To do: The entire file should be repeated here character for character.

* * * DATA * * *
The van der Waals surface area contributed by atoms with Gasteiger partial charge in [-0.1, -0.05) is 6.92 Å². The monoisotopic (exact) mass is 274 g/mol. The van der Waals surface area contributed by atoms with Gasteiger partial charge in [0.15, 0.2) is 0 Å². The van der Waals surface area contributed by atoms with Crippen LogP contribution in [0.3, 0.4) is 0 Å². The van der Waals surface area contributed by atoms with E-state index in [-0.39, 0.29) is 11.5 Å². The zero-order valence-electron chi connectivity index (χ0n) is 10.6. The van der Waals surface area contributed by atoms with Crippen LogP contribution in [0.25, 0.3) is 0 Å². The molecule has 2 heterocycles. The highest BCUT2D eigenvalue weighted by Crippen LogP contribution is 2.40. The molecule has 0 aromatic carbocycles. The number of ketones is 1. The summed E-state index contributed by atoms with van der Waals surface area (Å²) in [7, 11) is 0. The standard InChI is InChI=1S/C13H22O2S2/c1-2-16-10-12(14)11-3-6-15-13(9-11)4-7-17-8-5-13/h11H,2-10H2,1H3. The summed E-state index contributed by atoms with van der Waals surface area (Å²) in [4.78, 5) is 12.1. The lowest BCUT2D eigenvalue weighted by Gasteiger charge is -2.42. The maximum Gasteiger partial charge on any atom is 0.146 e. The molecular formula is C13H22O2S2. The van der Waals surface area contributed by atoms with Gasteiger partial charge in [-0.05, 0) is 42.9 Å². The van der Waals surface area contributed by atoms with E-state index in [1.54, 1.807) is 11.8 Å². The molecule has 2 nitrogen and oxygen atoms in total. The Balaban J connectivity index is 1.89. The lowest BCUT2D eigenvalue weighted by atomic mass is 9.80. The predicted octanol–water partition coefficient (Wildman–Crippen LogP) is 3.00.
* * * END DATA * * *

The van der Waals surface area contributed by atoms with Gasteiger partial charge in [-0.1, -0.05) is 6.92 Å². The monoisotopic (exact) mass is 274 g/mol. The van der Waals surface area contributed by atoms with Gasteiger partial charge in [0.15, 0.2) is 0 Å². The van der Waals surface area contributed by atoms with Crippen LogP contribution in [0.3, 0.4) is 0 Å². The van der Waals surface area contributed by atoms with E-state index in [-0.39, 0.29) is 11.5 Å². The zero-order valence-electron chi connectivity index (χ0n) is 10.6. The van der Waals surface area contributed by atoms with Crippen LogP contribution in [0.25, 0.3) is 0 Å². The molecule has 2 heterocycles. The highest BCUT2D eigenvalue weighted by Crippen LogP contribution is 2.40. The molecule has 0 aromatic carbocycles. The number of ketones is 1. The summed E-state index contributed by atoms with van der Waals surface area (Å²) in [7, 11) is 0. The standard InChI is InChI=1S/C13H22O2S2/c1-2-16-10-12(14)11-3-6-15-13(9-11)4-7-17-8-5-13/h11H,2-10H2,1H3. The summed E-state index contributed by atoms with van der Waals surface area (Å²) in [4.78, 5) is 12.1. The lowest BCUT2D eigenvalue weighted by Gasteiger charge is -2.42. The maximum Gasteiger partial charge on any atom is 0.146 e. The molecular formula is C13H22O2S2. The van der Waals surface area contributed by atoms with Gasteiger partial charge in [-0.05, 0) is 42.9 Å². The van der Waals surface area contributed by atoms with E-state index in [1.54, 1.807) is 11.8 Å². The molecule has 2 nitrogen and oxygen atoms in total. The Balaban J connectivity index is 1.89. The lowest BCUT2D eigenvalue weighted by atomic mass is 9.80. The predicted octanol–water partition coefficient (Wildman–Crippen LogP) is 3.00.